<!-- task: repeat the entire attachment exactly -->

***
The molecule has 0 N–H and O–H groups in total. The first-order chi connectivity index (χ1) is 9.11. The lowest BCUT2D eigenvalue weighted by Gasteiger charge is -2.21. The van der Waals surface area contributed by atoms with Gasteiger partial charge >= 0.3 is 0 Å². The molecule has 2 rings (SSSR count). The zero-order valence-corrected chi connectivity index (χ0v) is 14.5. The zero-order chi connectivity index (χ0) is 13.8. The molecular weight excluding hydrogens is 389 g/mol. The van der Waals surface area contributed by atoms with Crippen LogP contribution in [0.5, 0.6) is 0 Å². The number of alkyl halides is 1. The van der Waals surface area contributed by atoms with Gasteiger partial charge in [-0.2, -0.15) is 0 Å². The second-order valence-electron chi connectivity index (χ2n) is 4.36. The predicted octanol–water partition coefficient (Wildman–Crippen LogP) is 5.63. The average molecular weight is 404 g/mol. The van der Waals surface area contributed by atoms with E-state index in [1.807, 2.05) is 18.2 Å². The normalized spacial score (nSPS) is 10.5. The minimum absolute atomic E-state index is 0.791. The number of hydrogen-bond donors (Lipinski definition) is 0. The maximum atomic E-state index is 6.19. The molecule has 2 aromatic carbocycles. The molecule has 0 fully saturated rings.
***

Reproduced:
The molecule has 0 N–H and O–H groups in total. The first-order chi connectivity index (χ1) is 9.11. The lowest BCUT2D eigenvalue weighted by Gasteiger charge is -2.21. The van der Waals surface area contributed by atoms with Gasteiger partial charge >= 0.3 is 0 Å². The molecule has 2 rings (SSSR count). The zero-order valence-corrected chi connectivity index (χ0v) is 14.5. The zero-order chi connectivity index (χ0) is 13.8. The molecular weight excluding hydrogens is 389 g/mol. The van der Waals surface area contributed by atoms with Crippen LogP contribution in [0.5, 0.6) is 0 Å². The number of alkyl halides is 1. The van der Waals surface area contributed by atoms with Gasteiger partial charge in [-0.2, -0.15) is 0 Å². The second-order valence-electron chi connectivity index (χ2n) is 4.36. The predicted octanol–water partition coefficient (Wildman–Crippen LogP) is 5.63. The average molecular weight is 404 g/mol. The van der Waals surface area contributed by atoms with E-state index in [1.807, 2.05) is 18.2 Å². The normalized spacial score (nSPS) is 10.5. The minimum absolute atomic E-state index is 0.791. The number of hydrogen-bond donors (Lipinski definition) is 0. The maximum atomic E-state index is 6.19. The molecule has 2 aromatic carbocycles. The molecule has 0 fully saturated rings.